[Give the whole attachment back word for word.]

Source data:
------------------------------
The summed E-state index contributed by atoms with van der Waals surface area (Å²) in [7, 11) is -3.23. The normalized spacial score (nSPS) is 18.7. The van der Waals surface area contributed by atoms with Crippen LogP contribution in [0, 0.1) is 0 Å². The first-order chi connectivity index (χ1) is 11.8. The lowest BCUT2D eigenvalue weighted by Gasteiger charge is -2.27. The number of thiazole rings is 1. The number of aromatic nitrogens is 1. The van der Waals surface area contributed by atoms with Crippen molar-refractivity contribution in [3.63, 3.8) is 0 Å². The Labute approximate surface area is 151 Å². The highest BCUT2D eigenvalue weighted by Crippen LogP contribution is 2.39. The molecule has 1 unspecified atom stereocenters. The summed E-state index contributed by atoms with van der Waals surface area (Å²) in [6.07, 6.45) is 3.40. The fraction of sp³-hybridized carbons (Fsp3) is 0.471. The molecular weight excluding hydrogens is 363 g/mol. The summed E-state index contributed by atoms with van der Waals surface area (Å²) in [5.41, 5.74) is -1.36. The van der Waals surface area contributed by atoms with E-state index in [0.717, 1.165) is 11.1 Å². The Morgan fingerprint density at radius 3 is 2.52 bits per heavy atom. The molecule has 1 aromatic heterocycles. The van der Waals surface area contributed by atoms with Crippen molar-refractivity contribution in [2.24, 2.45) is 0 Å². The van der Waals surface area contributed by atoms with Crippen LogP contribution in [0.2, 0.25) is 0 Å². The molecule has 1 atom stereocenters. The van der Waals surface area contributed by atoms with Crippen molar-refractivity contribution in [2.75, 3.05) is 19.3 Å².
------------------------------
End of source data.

The summed E-state index contributed by atoms with van der Waals surface area (Å²) in [7, 11) is -3.23. The normalized spacial score (nSPS) is 18.7. The van der Waals surface area contributed by atoms with Crippen LogP contribution in [0, 0.1) is 0 Å². The first-order chi connectivity index (χ1) is 11.8. The lowest BCUT2D eigenvalue weighted by Gasteiger charge is -2.27. The number of thiazole rings is 1. The number of aromatic nitrogens is 1. The van der Waals surface area contributed by atoms with Crippen molar-refractivity contribution in [3.63, 3.8) is 0 Å². The Labute approximate surface area is 151 Å². The highest BCUT2D eigenvalue weighted by Crippen LogP contribution is 2.39. The molecule has 1 unspecified atom stereocenters. The summed E-state index contributed by atoms with van der Waals surface area (Å²) in [6.07, 6.45) is 3.40. The fraction of sp³-hybridized carbons (Fsp3) is 0.471. The molecular weight excluding hydrogens is 363 g/mol. The summed E-state index contributed by atoms with van der Waals surface area (Å²) in [5.41, 5.74) is -1.36. The van der Waals surface area contributed by atoms with E-state index in [0.717, 1.165) is 11.1 Å². The Morgan fingerprint density at radius 3 is 2.52 bits per heavy atom. The molecule has 1 aromatic heterocycles. The van der Waals surface area contributed by atoms with Crippen molar-refractivity contribution in [2.24, 2.45) is 0 Å². The van der Waals surface area contributed by atoms with Crippen LogP contribution in [0.2, 0.25) is 0 Å². The molecule has 1 atom stereocenters. The van der Waals surface area contributed by atoms with Crippen molar-refractivity contribution in [2.75, 3.05) is 19.3 Å².